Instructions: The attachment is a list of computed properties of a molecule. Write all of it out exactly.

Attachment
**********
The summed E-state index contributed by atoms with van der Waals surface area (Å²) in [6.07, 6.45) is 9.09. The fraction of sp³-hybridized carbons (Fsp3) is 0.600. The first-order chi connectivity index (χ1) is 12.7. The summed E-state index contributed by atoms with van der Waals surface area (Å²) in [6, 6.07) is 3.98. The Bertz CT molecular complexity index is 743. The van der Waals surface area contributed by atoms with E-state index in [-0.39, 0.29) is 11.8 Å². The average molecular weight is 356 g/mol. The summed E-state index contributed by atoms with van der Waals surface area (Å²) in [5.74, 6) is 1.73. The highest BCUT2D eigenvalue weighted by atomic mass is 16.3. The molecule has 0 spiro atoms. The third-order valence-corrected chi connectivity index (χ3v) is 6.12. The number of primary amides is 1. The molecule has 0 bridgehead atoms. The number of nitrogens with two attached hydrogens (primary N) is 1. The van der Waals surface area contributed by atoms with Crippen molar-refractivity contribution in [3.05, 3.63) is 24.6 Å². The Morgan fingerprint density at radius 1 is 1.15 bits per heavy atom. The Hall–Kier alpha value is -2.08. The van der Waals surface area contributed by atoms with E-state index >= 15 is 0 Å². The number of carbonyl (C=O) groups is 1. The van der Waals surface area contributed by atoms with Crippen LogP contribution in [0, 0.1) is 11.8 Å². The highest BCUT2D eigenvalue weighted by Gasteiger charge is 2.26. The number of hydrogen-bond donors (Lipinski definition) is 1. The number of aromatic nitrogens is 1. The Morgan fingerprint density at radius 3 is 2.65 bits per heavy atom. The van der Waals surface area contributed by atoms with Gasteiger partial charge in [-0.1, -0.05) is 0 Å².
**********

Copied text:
The summed E-state index contributed by atoms with van der Waals surface area (Å²) in [6.07, 6.45) is 9.09. The fraction of sp³-hybridized carbons (Fsp3) is 0.600. The first-order chi connectivity index (χ1) is 12.7. The summed E-state index contributed by atoms with van der Waals surface area (Å²) in [6, 6.07) is 3.98. The Bertz CT molecular complexity index is 743. The van der Waals surface area contributed by atoms with E-state index in [-0.39, 0.29) is 11.8 Å². The average molecular weight is 356 g/mol. The summed E-state index contributed by atoms with van der Waals surface area (Å²) in [5.74, 6) is 1.73. The highest BCUT2D eigenvalue weighted by atomic mass is 16.3. The molecule has 0 spiro atoms. The third-order valence-corrected chi connectivity index (χ3v) is 6.12. The number of primary amides is 1. The molecule has 0 bridgehead atoms. The number of nitrogens with two attached hydrogens (primary N) is 1. The van der Waals surface area contributed by atoms with Crippen molar-refractivity contribution in [3.05, 3.63) is 24.6 Å². The Morgan fingerprint density at radius 1 is 1.15 bits per heavy atom. The Hall–Kier alpha value is -2.08. The van der Waals surface area contributed by atoms with E-state index >= 15 is 0 Å². The number of carbonyl (C=O) groups is 1. The van der Waals surface area contributed by atoms with Crippen LogP contribution in [0, 0.1) is 11.8 Å². The highest BCUT2D eigenvalue weighted by Gasteiger charge is 2.26. The number of hydrogen-bond donors (Lipinski definition) is 1. The number of aromatic nitrogens is 1. The Morgan fingerprint density at radius 3 is 2.65 bits per heavy atom. The van der Waals surface area contributed by atoms with Gasteiger partial charge in [-0.1, -0.05) is 0 Å².